From below article:
““The plebiscite has no legal impact on the project, but Enbridge Inc. poured considerable resources into its “Vote yes for our future” campaign.””
Originally posted on Warrior Publications:
OTTAWA – Proponents of the Northern Gateway pipeline, anxious to show it has public support in the B.C. community expected to benefit the post from the $7.9 billion project, lost badly in a non-binding plebiscite in Kitimat Saturday.
The unofficial preliminary results showed 1,793 voted against the project, or 58.4 per cent, compared to 1,278 who endorsed it, or 41.6 per cent, according to the District of Kitimat. The turnout was impressive, with 75 per cent of the 4,100 eligible voters casting ballots.
The plebiscite has no legal impact on the project, but Enbridge Inc. poured considerable resources into its “Vote yes for our future” campaign.
The company touted the expected creation of 180 permanent jobs in the community where tankers would load and ship hundreds of thousands of barrels of diluted bitumen a day to Asia-Pacific markets.
Kitimat municipal council will consider the results at a meeting Monday, and one option could be for the council to declare that it shares the community’s opposition to the project, according to Mayor Joanne Monaghan.
She said she wasn’t surprised by the result.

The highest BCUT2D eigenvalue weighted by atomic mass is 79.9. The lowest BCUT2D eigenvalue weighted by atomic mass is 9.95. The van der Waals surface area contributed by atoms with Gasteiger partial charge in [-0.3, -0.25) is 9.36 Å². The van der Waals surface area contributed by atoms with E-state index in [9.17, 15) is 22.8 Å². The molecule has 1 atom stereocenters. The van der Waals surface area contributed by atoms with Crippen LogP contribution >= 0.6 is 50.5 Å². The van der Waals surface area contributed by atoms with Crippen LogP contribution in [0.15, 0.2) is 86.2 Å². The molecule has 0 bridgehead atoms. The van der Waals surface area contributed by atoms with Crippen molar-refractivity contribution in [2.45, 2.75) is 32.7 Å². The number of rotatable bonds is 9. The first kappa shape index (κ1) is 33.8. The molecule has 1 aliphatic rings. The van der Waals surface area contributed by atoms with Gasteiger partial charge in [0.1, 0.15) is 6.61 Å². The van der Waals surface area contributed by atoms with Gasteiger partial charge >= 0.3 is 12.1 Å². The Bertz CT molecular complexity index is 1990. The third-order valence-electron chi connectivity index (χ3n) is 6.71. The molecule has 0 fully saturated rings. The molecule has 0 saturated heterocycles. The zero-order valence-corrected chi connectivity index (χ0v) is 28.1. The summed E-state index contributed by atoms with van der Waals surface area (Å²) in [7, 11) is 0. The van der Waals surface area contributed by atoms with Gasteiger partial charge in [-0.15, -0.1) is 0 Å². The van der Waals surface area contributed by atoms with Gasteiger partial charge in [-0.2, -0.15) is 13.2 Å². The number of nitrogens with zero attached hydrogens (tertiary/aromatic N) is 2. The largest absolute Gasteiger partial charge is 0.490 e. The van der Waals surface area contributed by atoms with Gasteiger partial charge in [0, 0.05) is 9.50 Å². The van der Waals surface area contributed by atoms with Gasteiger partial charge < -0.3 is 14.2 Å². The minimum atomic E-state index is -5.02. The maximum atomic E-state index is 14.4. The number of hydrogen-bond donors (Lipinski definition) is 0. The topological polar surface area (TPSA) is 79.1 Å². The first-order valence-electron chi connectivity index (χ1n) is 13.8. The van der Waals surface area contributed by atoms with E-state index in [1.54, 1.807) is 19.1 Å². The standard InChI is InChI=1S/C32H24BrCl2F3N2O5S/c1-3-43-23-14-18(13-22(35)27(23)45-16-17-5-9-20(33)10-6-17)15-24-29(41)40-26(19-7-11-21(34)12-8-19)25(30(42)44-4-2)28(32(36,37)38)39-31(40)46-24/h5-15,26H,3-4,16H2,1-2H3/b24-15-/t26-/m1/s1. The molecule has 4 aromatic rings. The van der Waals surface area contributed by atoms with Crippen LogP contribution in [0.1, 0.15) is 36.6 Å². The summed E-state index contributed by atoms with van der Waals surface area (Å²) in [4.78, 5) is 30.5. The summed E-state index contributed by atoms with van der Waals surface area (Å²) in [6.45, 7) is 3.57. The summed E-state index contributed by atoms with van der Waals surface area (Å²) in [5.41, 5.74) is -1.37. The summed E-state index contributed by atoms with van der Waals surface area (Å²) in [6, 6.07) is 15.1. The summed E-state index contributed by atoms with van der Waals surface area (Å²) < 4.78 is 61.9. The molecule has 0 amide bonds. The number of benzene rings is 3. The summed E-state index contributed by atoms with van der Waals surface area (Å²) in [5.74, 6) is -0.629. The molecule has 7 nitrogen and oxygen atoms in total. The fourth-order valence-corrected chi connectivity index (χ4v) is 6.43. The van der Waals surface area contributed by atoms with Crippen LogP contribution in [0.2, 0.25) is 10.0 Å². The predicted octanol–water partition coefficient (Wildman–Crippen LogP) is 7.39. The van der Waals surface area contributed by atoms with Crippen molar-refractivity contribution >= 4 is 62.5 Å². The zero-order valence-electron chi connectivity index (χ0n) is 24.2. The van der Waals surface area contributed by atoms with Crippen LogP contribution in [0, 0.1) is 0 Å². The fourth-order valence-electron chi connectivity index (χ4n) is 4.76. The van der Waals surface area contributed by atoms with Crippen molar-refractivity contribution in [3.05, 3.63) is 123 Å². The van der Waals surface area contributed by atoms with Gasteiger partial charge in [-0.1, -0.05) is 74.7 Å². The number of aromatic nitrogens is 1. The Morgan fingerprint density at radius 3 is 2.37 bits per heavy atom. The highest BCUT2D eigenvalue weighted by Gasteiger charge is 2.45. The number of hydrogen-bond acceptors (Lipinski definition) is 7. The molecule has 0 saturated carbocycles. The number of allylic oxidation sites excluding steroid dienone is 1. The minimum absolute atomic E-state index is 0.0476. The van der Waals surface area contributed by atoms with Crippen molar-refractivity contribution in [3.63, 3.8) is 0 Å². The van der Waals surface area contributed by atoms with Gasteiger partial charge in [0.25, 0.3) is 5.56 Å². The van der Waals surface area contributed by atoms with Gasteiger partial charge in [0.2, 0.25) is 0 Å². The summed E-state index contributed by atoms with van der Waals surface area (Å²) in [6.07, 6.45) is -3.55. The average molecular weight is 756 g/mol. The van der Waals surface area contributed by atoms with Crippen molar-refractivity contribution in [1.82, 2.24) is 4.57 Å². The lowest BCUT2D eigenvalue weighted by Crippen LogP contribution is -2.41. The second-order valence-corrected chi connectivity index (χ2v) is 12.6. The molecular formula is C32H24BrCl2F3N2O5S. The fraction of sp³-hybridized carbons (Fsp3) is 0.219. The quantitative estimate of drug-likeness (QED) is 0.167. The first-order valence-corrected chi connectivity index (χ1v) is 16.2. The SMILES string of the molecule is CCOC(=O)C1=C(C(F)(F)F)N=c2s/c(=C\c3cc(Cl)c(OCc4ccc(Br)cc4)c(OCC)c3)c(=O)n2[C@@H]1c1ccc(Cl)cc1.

“I predicted a 40-60 split, but I think the main thing is the people of Kitimat were able to have their say and it was a democratic process.”
The vote “just goes to show that you can’t buy social licence in this region,” crowed environmentalist Nikki Skuce, of the group ForestEthics Advocacy, in one of the first social media comments after the results were released.
A statement from the environmental group Dogwood Initiative said the company was handed a “resounding” defeat despite spending “unlimited” money in the campaign.
“This shows what happens when you actually give people the chance to vote on Enbridge’s proposal,” said spokesman Kai Nagata.
“What would happen if we opened it up to a provincewide vote?”
Enbridge said it will continue its efforts to obtain public approval.
“Today’s result shows that while there is support for Northern Gateway in Kitimat, we have more work to do,” said Donny van Dyk, the company’s Kitimat-based Manager of Coastal Aboriginal and Community Relations.
“And over the coming weeks and months we will continue to reach out and listen to our neighbours and friends so that Northern Gateway can build a lasting legacy for the people of our community.”
The company came under criticism during the lead-up to Saturday’s vote, with opponents accusing the company of taking advantage of the lack of any rules on spending limits for municipal plebiscites and referendums.
Enbridge posted pro-pipeline signs around the community, waged an aggressive media advertising campaign, and had a dozen employees in the community making presentations and going door-to-door.
The company’s main opponent was Douglas Channel Watch, a tiny group headed by postal worker Murray Minchin that began its campaign with $200 and relied on handmade and recycled posters.
The plebiscite question had come under scrutiny, with some critics suggesting it was too wordy and confusing because it was tied to a federal panel’s massive December report that endorsed Northern Gateway with 209 conditions.
The question: “Do you support the final report recommendations of the Joint Review Panel (JRP) of the Canadian Environmental Assessment Agency and National Energy Board, that the Enbridge Northern Gateway Project be approved, subject to 209 conditions set out in Volume 2 of the JRP’s final report?”